It is with keen interest amidst fear that the Kenyan people look forward to the general elections scheduled to hold on the 8th of August 2017.
Voters will have to elect the president and his deputy, members of parliament (Senate and National Assembly) and devolved government members (county governors and ward representatives).
This process is in line with the Kenyan Constitution that requires a general election to hold on the second Tuesday in August every fifth year.
There have been public discussions about moving the date. One side argues for it to be moved from August to December with proponents saying that the state doesn’t have enough funds to handle an election at the time. However, if the election date is moved forward, it will clash with the national examinations for primary and secondary schools (KCPE and KCSE) scheduled for October and December.
Opponents of the election date change have further argued for protecting the constitutional provision and that any change would be mired by legal challenges that may drag on to the next elections and still require a referendum to decide, putting the country’s stability at risk.
Kenya’s previous general elections have been plagued with violence and ethnic clashes, and this still seems to be the same story as the election dates draw nigh.
However, it is no surprise that in the last few weeks Kenya has seen an increase in intra-party political violence following the start of its political party primaries on April 13th, which are scheduled to run for two weeks. The primaries are “mini-polls” held by political parties to choose which candidates will vie for seats in the general election that will be held in August.
The focus has been on the Orange Democratic Movement (ODM) which was the first party to begin the nomination process. The ODM was formed in 2007 and is one of Kenya’s main political parties.
Some rumours have been making the rounds that some western influences will determine the outcome of the election as seen in most African countries, but in a report earlier this year, the US President Donald Trump made it clear that his administration has no hand in the Kenyan election and will remain neutral throughout the election process. He further encouraged the Kenyan government and people to abide by the country’s constitution in other to avoid violence and bring about a peaceful election.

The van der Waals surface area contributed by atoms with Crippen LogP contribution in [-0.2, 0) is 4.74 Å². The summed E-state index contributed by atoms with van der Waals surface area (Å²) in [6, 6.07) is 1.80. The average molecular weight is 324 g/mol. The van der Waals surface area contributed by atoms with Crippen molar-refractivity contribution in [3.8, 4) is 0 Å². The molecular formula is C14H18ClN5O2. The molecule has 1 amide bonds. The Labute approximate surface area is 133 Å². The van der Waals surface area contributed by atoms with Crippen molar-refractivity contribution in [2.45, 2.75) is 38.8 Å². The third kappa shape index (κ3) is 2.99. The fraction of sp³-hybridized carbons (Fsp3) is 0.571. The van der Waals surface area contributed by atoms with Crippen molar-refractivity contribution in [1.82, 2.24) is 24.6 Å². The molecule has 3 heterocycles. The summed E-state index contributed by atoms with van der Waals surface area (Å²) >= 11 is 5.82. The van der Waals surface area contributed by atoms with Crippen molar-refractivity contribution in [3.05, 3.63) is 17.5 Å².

Financial Times, however, reported that concerns have been raised about the escalation of violence in the Rift Valley region of Kenya and how this is being fomented by politicians as the dominant economy in East Africa gears up for its general elections.
The violent clashes have been between cattle rustlers and farmers within the region. Mr. Tangin, a teacher in the community who also accused the police of having a hand in violent attacks had this to say: “I have no idea why the police did this, we all ran into the forest at the first sound of gunfire.”
The police, however, did not respond to any of these allegations.
On Tuesday, the Kenyan police fired teargas to disperse hundreds of people who took to the streets to protest the outcome of a regional party primary in the west of the country.
The warnings against violence by the Interior Minister, Joseph Nkaissery, seem to have fallen on deaf ears. Kenya, known as the boisterous and most dominant East African economy, is still haunted by the violence that engulfed the country after a disputed presidential poll in 2007 when more than 1,200 people were killed in the widespread ethnic violence.